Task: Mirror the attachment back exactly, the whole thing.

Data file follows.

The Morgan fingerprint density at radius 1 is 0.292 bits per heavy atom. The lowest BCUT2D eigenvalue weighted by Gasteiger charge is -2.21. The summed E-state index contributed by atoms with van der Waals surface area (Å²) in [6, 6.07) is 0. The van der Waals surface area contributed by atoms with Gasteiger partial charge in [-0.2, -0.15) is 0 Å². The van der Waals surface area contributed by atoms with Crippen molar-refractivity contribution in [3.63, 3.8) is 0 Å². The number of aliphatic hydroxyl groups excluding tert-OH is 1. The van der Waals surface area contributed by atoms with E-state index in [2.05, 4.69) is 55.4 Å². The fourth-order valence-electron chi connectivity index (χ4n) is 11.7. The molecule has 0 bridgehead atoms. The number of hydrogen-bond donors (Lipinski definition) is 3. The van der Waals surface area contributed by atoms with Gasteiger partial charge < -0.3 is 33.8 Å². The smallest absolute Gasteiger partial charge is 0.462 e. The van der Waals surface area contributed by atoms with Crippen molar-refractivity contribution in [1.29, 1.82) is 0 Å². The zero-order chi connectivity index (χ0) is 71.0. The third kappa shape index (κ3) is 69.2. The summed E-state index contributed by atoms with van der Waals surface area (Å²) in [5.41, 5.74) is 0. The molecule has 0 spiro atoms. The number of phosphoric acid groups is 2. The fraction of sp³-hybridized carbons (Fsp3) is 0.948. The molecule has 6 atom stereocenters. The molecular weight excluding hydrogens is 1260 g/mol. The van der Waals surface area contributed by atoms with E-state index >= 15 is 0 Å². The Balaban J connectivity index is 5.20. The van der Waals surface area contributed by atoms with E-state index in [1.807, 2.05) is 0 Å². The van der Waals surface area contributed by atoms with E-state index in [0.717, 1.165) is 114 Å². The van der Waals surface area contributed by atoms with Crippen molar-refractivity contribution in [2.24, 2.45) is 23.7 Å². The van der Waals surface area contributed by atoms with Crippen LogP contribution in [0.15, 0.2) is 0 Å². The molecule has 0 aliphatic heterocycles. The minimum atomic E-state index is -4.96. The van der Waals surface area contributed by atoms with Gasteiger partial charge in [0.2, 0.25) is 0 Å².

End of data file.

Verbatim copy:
The Morgan fingerprint density at radius 1 is 0.292 bits per heavy atom. The lowest BCUT2D eigenvalue weighted by Gasteiger charge is -2.21. The summed E-state index contributed by atoms with van der Waals surface area (Å²) in [6, 6.07) is 0. The van der Waals surface area contributed by atoms with Gasteiger partial charge in [-0.2, -0.15) is 0 Å². The van der Waals surface area contributed by atoms with Crippen molar-refractivity contribution in [3.63, 3.8) is 0 Å². The number of aliphatic hydroxyl groups excluding tert-OH is 1. The van der Waals surface area contributed by atoms with E-state index in [2.05, 4.69) is 55.4 Å². The fourth-order valence-electron chi connectivity index (χ4n) is 11.7. The molecule has 0 bridgehead atoms. The number of hydrogen-bond donors (Lipinski definition) is 3. The van der Waals surface area contributed by atoms with Gasteiger partial charge < -0.3 is 33.8 Å². The smallest absolute Gasteiger partial charge is 0.462 e. The van der Waals surface area contributed by atoms with Crippen molar-refractivity contribution in [1.29, 1.82) is 0 Å². The zero-order chi connectivity index (χ0) is 71.0. The third kappa shape index (κ3) is 69.2. The summed E-state index contributed by atoms with van der Waals surface area (Å²) in [5.41, 5.74) is 0. The molecule has 0 spiro atoms. The number of phosphoric acid groups is 2. The fraction of sp³-hybridized carbons (Fsp3) is 0.948. The molecule has 6 atom stereocenters. The molecular weight excluding hydrogens is 1260 g/mol. The van der Waals surface area contributed by atoms with E-state index >= 15 is 0 Å². The Balaban J connectivity index is 5.20. The van der Waals surface area contributed by atoms with E-state index in [1.807, 2.05) is 0 Å². The van der Waals surface area contributed by atoms with E-state index in [0.717, 1.165) is 114 Å². The van der Waals surface area contributed by atoms with Crippen molar-refractivity contribution in [2.24, 2.45) is 23.7 Å². The van der Waals surface area contributed by atoms with Crippen LogP contribution in [0.15, 0.2) is 0 Å². The molecule has 0 aliphatic heterocycles. The minimum atomic E-state index is -4.96. The van der Waals surface area contributed by atoms with Gasteiger partial charge in [0.2, 0.25) is 0 Å².